- With Mayo Clinic nurse educator
Sheryl M. Ness, R.N.read biographyclose window
Sheryl M. Ness, R.N.Sheryl M. Ness
Sheryl Ness, R.N., O.C.N., is a nurse educator for the Cancer Education Program at Mayo Clinic in Rochester, Minn. She helps inform patients, families and caregivers about services and resources to help them through the cancer journey.
She has a master's degree in nursing from Augsburg College. In addition, she is an assistant professor of oncology at the College of Medicine, Mayo Clinic, and is certified as a specialist in oncology nursing. Sheryl has worked for more than 20 years at Mayo Clinic as an educator. She has a keen interest in the importance of the quality of life and concerns of people living with cancer.
- New therapies sought for triple negative breast cancer
Dec. 3, 2013
- How to care for skin during and after radiation
Nov. 9, 2013
- The problem with overtreating thyroid cancers
Nov. 2, 2013
- Hope, resources and support for those living with cancer
Oct. 26, 2013
- Reading helps you forget about your worries and relax
Oct. 19, 2013
Living with cancer blog
Sept. 15, 2012
What you can do if cancer returns
By Sheryl M. Ness, R.N.
Having cancer once is enough, but cancer can return a second and third time, and even become a chronic condition that never goes away completely.
Recurrent cancer is usually the same cancer type. For example, if you had colon cancer originally, it can return in the liver, but it's still colon cancer, but with liver metastasis.
Rarely, a person can develop a new cancer type that isn't related to their first cancer. This is called a second primary cancer.
When cancer returns, it may be difficult to cure, but it can often be kept under control with treatment.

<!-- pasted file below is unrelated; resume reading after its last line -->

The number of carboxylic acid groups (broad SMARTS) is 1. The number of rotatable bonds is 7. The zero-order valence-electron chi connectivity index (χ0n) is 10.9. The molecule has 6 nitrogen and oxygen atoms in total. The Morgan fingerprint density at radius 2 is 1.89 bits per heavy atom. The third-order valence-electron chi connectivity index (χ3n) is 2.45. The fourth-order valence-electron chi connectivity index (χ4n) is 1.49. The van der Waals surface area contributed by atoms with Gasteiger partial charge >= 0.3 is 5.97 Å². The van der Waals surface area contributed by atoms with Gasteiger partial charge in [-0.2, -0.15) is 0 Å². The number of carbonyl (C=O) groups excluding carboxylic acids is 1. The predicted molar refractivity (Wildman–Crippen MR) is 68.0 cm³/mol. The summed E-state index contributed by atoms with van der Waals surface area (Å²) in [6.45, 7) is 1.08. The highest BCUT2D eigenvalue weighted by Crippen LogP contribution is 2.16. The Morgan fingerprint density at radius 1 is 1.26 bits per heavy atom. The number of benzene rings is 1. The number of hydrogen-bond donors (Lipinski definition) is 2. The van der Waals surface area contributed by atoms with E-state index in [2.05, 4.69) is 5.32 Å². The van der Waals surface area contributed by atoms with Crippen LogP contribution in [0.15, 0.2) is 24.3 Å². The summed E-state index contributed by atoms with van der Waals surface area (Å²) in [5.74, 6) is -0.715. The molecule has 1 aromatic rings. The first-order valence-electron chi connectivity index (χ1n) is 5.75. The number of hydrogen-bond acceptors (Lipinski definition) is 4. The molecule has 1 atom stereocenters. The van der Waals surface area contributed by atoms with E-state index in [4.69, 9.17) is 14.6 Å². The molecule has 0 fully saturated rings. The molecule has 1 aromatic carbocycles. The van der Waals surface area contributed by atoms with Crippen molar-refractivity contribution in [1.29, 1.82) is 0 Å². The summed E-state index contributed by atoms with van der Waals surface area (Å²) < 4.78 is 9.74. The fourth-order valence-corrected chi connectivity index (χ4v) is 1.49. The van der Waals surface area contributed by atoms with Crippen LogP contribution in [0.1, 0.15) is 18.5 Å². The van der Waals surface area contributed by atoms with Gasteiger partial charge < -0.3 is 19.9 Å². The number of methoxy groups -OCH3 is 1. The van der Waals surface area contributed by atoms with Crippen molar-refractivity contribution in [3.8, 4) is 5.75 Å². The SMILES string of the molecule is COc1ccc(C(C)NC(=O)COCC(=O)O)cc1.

Treatment for recurrent cancer can include some of the same strategies as the first time around, or your oncologist may recommend a totally different strategy, such as a new combination of chemotherapy or biological therapy, radiation and/or surgery.
Cancer cells can become resistant and not respond the same way to treatment. You may have choices that include clinical trials which would give you access to new treatment options that are being studied for your cancer type.
A few things to consider if your cancer returns:
- Discuss your treatment plan with your oncologist — what are your goals?
- Consider a second opinion if the treatment options presented to you are limited.
- Explore clinical trials as an option for treatment (resource — www.clinicaltrials.gov).
- Discuss how treatment will affect your quality of life. What are the short- and long-term side effects?
- Communicate with your family and friends — be open and honest about your situation.
It's not easy to deal with cancer when it returns, so you may find that you need support from those around you more than ever. Taking action to treat the cancer will help you feel a sense of control. Be proactive with your emotional needs along the way. Talk with others who have experienced a similar situation and seek support from your friends and family.blog index